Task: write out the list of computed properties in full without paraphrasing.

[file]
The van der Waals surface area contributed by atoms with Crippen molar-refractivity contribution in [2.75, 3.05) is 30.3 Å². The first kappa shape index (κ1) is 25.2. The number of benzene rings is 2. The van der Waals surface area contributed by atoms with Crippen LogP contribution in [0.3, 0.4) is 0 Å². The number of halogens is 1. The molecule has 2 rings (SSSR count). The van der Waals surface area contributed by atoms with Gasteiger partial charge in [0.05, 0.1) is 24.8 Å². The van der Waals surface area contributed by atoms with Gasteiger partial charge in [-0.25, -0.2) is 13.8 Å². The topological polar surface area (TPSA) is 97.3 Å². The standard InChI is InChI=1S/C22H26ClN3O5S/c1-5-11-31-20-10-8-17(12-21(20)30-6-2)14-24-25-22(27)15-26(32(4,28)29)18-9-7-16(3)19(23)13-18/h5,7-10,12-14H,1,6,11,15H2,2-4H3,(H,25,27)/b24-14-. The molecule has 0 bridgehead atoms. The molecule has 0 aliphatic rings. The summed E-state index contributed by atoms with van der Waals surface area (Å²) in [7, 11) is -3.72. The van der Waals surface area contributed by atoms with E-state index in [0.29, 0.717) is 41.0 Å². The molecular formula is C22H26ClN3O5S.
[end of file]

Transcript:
The van der Waals surface area contributed by atoms with Crippen molar-refractivity contribution in [2.75, 3.05) is 30.3 Å². The first kappa shape index (κ1) is 25.2. The number of benzene rings is 2. The van der Waals surface area contributed by atoms with Crippen LogP contribution in [0.3, 0.4) is 0 Å². The number of halogens is 1. The molecule has 2 rings (SSSR count). The van der Waals surface area contributed by atoms with Gasteiger partial charge in [0.05, 0.1) is 24.8 Å². The van der Waals surface area contributed by atoms with Gasteiger partial charge in [-0.25, -0.2) is 13.8 Å². The topological polar surface area (TPSA) is 97.3 Å². The standard InChI is InChI=1S/C22H26ClN3O5S/c1-5-11-31-20-10-8-17(12-21(20)30-6-2)14-24-25-22(27)15-26(32(4,28)29)18-9-7-16(3)19(23)13-18/h5,7-10,12-14H,1,6,11,15H2,2-4H3,(H,25,27)/b24-14-. The molecule has 0 bridgehead atoms. The molecule has 0 aliphatic rings. The summed E-state index contributed by atoms with van der Waals surface area (Å²) in [7, 11) is -3.72. The van der Waals surface area contributed by atoms with E-state index in [0.29, 0.717) is 41.0 Å². The molecular formula is C22H26ClN3O5S.